What we’ve learned from the COVID-19 experience, it is that we need to ensure the strength and sustainability of the global supply chain. Victor Restis, a Greek shipping executive and president of Enterprises Shipping & Trade, provides useful insights into what took place within the shipping and trade industry.
For the most part, supply chains held up fine during the early days of the pandemic. Most issues that were noticed by the general public were in manufacturing and hoarding, and not so much the transport of goods. This held strong. But it is interesting to consider that a tiny group of countries manufactures a majority of the essential products we use daily, and I think that is way too much power to hold over millions of people.
It is noted in the article that Restis thinks world leaders are likely re-thinking global trade strategies. Perhaps a part of this is considering bringing more manufacturing jobs within country borders so that there is less dependence on essential items. I think this is a needed step forward. For critical, life-saving items (including drug manufacturing), each country should have an internal system of manufacturing these items and no rely on the global trade system and its politics.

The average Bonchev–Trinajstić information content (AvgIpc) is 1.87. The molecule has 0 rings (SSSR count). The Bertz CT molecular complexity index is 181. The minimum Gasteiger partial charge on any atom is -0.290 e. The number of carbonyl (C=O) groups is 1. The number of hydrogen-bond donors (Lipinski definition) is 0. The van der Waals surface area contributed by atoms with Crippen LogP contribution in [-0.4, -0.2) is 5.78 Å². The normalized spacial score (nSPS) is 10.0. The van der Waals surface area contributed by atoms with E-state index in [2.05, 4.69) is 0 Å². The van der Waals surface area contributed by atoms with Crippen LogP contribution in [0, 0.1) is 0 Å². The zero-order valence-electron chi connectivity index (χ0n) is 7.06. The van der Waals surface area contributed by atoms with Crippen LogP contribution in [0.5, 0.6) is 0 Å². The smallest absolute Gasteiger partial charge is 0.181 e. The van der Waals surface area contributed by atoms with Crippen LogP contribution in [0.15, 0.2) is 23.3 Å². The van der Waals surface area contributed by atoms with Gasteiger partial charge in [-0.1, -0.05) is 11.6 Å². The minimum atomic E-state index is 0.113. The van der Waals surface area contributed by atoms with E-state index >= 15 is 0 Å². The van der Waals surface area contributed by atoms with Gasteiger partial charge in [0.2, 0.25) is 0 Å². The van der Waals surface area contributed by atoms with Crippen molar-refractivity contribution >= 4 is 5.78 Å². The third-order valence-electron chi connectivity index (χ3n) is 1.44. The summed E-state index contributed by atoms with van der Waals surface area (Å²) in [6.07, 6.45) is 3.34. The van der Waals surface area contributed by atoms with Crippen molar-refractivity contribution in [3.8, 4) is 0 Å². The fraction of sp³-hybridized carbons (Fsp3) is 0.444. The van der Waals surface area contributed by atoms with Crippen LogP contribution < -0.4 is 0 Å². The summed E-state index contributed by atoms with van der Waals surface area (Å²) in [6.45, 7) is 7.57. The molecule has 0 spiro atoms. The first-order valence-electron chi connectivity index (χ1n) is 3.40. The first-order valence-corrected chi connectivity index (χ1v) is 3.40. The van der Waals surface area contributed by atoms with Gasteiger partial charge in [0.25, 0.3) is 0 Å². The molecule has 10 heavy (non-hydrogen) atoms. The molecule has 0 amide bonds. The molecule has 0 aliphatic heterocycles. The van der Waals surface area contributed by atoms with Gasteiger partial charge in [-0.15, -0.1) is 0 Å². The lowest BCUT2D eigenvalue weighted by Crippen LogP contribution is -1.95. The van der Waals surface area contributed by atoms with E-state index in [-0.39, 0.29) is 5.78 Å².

Of course, there are unique exports from each country that are beneficial to use as trade with other countries, and this should be maintained. The article, for example, points out ventilators and N95 masks that were in very short supply in the early days of the pandemic. Thankfully, US companies shifted production focus away from core products and helped in manufacturing much needed medical supplies. My hats off to General Motors and Ford to jumping in to not only help the American population but producing enough amounts of supplies to ship to other countries that were in dire need. This was one example of humanity pulling together out of care and kindness for one another.
The other benefit of pulling more manufacturing jobs in-house (sort of speak) covered in this article is a boon to a country’s economy. Manufacturing creates jobs! Thousands of them and it feeds other industries and helps local economies as well. Think about all the ancillary jobs and collateral economies that would benefit if large scale manufacturing were introduced into some of the world’s most struggling economies. The issue isn’t staffing, and many manufacturing jobs require training that can be obtained while on the job. I bet many people want to work and would be thankful for opportunities that manufacturing would provide.